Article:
Flashcards in Liver, etc. 8 - Pathology of Biliary tree and panceas Deck (60):
What is the scientific name for Gallstones?
what are gallstones (cholelithiasis)?
"Hard stone-like or gravel-like material formed within the biliary system most commonly the gallbladder"
What is normal bile formed from? (4)
Micelles of cholesterol, phospholipid, bile salts and bilirubin
What is bilirubin formed from?
The breakdown of RBCs in the spleen
Where are bile salts formed?
In the hepatocytes
Where is bile formed?
In the liver
Where is bile stored and concentrated?
In the gallbladder
Where is bile released?
Into the 2nd part of the duodenum through the common bile duct and Ampulla of vater
What hormone stimulates the release of bile from the gallbladder into the the 2nd part of the duodenum?
What causes gallstones to form?
When there is an imbalance between the ratio of cholesterol to bile salts disrupting micelle formation
What are the 3 different types of gallstones that can form? - different gallstones depends on the different concentrations of constituents
Cholesterol stonesPigement stonesMixed stones
When do cholesterol stones form?
When there is an excess of cholesterol in bile
What are the risk factors for the formation of cholesterol bile stones? (4)
What do cholesterol gallstones often look like?
Large and often solitary
When do pigment stones form?What can cause this (risk factor)?
When excess bilirubin cannot be solubilised in bile saltsExcess haemolysis e.g. haemolytic anaemia
Appearance of cholesterol gallstones?
Small, friable, irregular
Other than the composition of bile, what may also contribute to the formation of gallstones?
Gallbladder pH and mucosal glycoproteins
What type of gallstones are most gallstones?
In general, what problems do gallstones cause?
Infection and inflammation of the biliary lining
What conditions can gallstones cause? (10)
Acute cholecystitisChronic cholecystitisMucocoeleEmpyemaCarcinomaAscending cholangitisObstructive jaundiceGallstone ileusAcute pancreatitisChronic pacnreatitis
What is cholecystitis?
Inflammation of the gallbladder
What is cholecystitis usually associated with?
What causes acute cholecystitis?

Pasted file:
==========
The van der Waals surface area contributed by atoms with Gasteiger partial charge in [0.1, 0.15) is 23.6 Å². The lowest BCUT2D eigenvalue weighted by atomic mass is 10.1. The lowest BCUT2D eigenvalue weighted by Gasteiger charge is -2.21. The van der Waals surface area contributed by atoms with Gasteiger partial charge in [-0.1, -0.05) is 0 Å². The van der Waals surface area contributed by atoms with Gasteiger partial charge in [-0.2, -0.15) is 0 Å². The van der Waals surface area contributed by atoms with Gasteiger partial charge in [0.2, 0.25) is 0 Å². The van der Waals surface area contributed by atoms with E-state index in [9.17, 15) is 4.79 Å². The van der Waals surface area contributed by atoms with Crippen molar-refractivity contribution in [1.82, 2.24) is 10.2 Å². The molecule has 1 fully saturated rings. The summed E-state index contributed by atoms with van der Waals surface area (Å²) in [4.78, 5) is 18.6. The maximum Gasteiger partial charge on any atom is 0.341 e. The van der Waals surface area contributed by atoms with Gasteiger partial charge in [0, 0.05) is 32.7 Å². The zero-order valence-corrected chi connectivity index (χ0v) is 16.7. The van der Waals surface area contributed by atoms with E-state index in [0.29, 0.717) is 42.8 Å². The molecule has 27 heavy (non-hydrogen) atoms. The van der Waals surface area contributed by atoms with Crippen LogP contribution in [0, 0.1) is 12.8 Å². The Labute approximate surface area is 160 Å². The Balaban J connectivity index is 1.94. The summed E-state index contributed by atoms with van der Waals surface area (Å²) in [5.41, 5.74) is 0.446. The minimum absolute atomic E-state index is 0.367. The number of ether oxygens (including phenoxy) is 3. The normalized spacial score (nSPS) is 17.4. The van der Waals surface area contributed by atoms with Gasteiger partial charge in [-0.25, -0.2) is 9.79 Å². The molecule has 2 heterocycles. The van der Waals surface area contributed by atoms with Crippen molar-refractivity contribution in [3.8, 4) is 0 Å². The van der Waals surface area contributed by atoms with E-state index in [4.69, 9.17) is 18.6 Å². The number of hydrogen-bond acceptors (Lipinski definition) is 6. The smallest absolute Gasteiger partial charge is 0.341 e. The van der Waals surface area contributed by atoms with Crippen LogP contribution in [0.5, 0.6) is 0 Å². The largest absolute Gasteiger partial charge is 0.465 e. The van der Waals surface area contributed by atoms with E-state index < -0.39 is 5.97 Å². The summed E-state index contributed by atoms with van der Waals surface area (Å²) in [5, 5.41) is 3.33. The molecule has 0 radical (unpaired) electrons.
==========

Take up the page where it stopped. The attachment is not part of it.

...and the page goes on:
Gallstones obstructing outflow of bile (initially sterile and then becomes infected)
What complications can acute cholecystitis cause? (4)
EmpyemaRupturePeritonitisIntense adhesions form within 2-3 days
What leukocyte signals acute inflammation?
What is chronic cholecystitis?
Chronic inflammation of the gallbladder
What causes chronic cholecystitis?
Usually associated with gallstones - may develop insidiously or after bouts of acute cholecystitis
What is the appearance of the gallbladder in chronic cholecystitis?
Gallbladder wall is thickened (due to fibrosis) but not distended
What are Rokitansky-Aschoff sinuses?
Histologically, they are outpouchings of gallbladder mucosa into the gallbladder muscle layer and subserosal tissue as a result of hyperplasia and herniation of epithelial cells through the fibromuscular layer of the gallbladder wall. They are usually referred to as adenomyomatosis - usually due to increased pressure and recurrent damage of the gallbladder wall
What is cholestasis?
A condition where bile can not flow from the liver to the duodenum
What type of jaundice would stones in the common bile duct cause?
What type of cancers do gallbladder cancers tend to be?
Adenocarcinoma (poor prognosis - rare)
What is the most common risk factor for carcinoma of the gallbladder?
Where do gallbladder carcinomas locally invade?
What is cholangiocarcinoma?
Carcinoma of the bile ducts (rare)
What is cholangiocarcinoma associated with? (2)
Ulcerative colitisPrimary sclerosing cholangitis
How does cholangiocarcinoma present?
With obstructive jaundice?
What type of cancer is cholangiocarcinoma?
What is a Klatskin tumour?
Cholangiocarcinoma at the bifurcation of hepatic ducts
What are stromal cells?
Connective tissue cells of any organ
Histological appearance of cholangiocarcinoma?
Densely packed small glands in a fibrous stroma
What are the 2 types of pancreatitis?
Acute or chronic (overlap exists between these 2 types)
what is the main symptoms of acute pancreatitis?
Sudden onset severe abdominal pain (patients may be severely shocked)
What blood test will be elevated in acute pancreatitis?
What age are patients who get acute pancreatitis?
What are the causes of pancreatitis?
GallstonesEthanolTraumaScorpion stingsMumps/ other infections/ malignancyAutoimmuneSteroids/ shockHyperlipidaemia/ hypercalcaemia/ hyperparathyroidism/ hypothermiaERCPDrugs
What causes pancreatic duct epithelial injury? (2)
Bile refluxDuct obstruction due to stone damage to sphincter of Oddi
What does pancreatic epithelial injury cause?
loss of protective barrier allowing autodigestion of pancreatic acini by lytic pancreatic enzymes proteases and lipases
What does lytic pancreatic lipase cause to the pancreas?
Intra- and peripancreatic fat necrosis
What does lytic pancreatic proteases cause to the pancreas?
Tissue destruction and haemorrhage
What can intrapancreatic fat necrosis bind?
Large amounts of calcium
What is a pancreatic pseudocyst? (complication of pancreatitis)
collection of fluid rich in pancreatic enzymes, blood, and necrotic tissue, typically located in the lesser sac of the abdomen.
What are 6 complications of acute pancreatitis?
DeathShockPseudocyst formationAbscess formationHypocalcaemiaHyperglycaemia
What is chronic pancreatitis?
Long standing inflammation of the pancreas - can develop insidiously or following bouts of acute pancreatitis
Causes of chronic pancreatitis? (5)
What happens to the composition of the pancreas during chronic pancreatitis?
Replacement of pancreas by chronic inflammation and scar tissue(destruction of exocrine acini and islets)
What type of cancer occurs in the pancreas?
What is carcinoma of the pancreatic associated with? (3)
What does adenocarcinoma of the pancreas look like microscopically?
Irregular abortive glands in a dense stroma